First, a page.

What Should You Look For in a Retirement Plan? (Part 1)

February 7, 2019

A retirement plan has two major objectives. One is to provide assurance that you will not run out of money at an advanced age. Reflecting this objective, and because only an annuity pays you until you die, with few exceptions every retirement plan should contain an annuity.

The second objective is to avoid leaving more money in your estate than you would have chosen if you knew with certainty and well in advance the exact day of your death. The excess in your estate might have been the difference between a rich and rewarding retirement, and its absence.

Most Retirees Need an Annuity

If you have a defined benefit pension, you already have an annuity and may not need another. The only other substitute for an annuity is sufficient wealth relative to your plans and needs that you don’t need a retirement plan -- you can spend what you like when you like with no risk of ever running out. This article and those that will follow aim at the much larger group of retirees, or soon-to-be retirees, who have limited wealth that requires careful management. They need an annuity to eliminate the risk of running out of funds, while avoiding excessive bequests to their estates.

  Overcoming The Bias Against Annuities

Many retirement advisors avoid annuities because the rate of return on annuities is low relative to the return that the advisors are confident they can earn on the funds used to purchase an annuity. The average return on a diversified portfolio of common stock during 985 5-year periods during 1926-2012 was 8.6% whereas annuity yields are generally in the 3-5% range.

Annuity yields, however, are guaranteed so long as the retiree remains alive, and the yield rises with longevity. For example, an immediate annuity I priced recently for a female of 62 yielded 3.6% if she lived to her expected life of 86, and 5.50% if she lived to 104. In contrast, stock yields are subject to significant downside risk. In 10% of the 985 5-year periods referred to above, the return was 2.20% or lower, and in 2% of them it was negative.  The downside is less pronounced when the period covered is longer.

The Annuity Hazard to Be Avoided

The market for annuities is extremely inefficient. The result is large differences in price quotes by different insurers on the same transaction. For example, I recently shopped monthly payouts on a 15-year deferred annuity costing $812,000 with 11 companies. The high and low quotes were $11,092 and $9683, a difference of $1409 – every month!

Bottom line, retirees should be sure that the provider of their retirement plan has the means to find the best price on their annuity. If your advisor has a deal with one or two insurance companies, run like a thief!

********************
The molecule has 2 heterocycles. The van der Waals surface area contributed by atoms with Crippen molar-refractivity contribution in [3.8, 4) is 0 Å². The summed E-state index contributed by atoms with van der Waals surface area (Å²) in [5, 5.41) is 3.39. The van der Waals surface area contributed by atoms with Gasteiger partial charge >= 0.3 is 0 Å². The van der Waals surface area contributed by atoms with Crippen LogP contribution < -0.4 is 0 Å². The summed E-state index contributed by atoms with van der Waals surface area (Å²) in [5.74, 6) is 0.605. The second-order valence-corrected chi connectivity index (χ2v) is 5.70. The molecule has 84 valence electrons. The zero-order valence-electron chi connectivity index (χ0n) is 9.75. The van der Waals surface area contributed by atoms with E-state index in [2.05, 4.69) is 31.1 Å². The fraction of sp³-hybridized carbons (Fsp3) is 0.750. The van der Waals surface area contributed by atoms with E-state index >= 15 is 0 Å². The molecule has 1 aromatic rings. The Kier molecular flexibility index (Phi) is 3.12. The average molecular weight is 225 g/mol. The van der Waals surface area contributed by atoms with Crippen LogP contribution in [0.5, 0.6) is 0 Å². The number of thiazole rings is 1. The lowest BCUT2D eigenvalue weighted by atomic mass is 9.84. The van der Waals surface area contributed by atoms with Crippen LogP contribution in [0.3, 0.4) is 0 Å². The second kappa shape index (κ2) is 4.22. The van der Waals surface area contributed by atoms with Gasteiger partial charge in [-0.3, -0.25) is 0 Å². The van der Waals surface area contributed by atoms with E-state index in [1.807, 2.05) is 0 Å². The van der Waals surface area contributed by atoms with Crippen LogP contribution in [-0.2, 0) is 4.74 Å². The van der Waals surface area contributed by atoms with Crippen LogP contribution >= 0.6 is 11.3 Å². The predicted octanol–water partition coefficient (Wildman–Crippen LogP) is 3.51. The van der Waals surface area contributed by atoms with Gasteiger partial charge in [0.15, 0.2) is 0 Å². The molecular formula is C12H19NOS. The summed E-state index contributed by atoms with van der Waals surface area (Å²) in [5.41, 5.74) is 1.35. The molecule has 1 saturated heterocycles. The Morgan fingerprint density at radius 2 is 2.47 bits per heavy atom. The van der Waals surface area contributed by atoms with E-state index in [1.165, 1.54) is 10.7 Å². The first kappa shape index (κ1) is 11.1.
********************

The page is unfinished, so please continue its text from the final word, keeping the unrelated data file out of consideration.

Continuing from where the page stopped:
Year-to-Year Projections of Your Monthly Spendable Funds to Age 104

Spendable funds consist of draws from financial assets, annuity payments, and (in some cases) draws on a HECM reverse mortgage. While not many of us will live to 104, for the peace of mind you deserve, the retirement plan should assume that you will.

The chart projects monthly spendable funds for a female of 62 with a nest egg of $2 million. She uses part of the $2 million to purchase an annuity on which payments are deferred for a specified period, and while she waits for the annuity to kick in, she draws her spendable funds from the assets remaining.  The 4 schedules assume annuity deferment periods of 5 years and 15 years, and rates of return on the financial assets during the deferment periods of 3% and 8%. An inflation adjustment of 2% a year is built into all 4 projections. The dotted part of the projection lines indicates that the funds received by the retiree are being drawn from her assets, while the solid portion indicates that the funds are annuity payments.

Retirement projections using different annuity options

The chart reflects other desirable features of a retirement plan that will be discussed in future articles. One is integration of the plan components, with the asset draw period evolving seamlessly into the annuity period. If a HECM reverse mortgage is included in the plan, it should be integrated as well.

Another important feature of the spendable funds projections is that it provides the retirees with options and guidance. As one example of many, the case charted shows the retiree how the interest rate on her financial assets affects the decision on the best annuity deferment period.

In or near retirement? The Professor’s Retirement Funds Integrator (RFI) might enhance your life during retirement.

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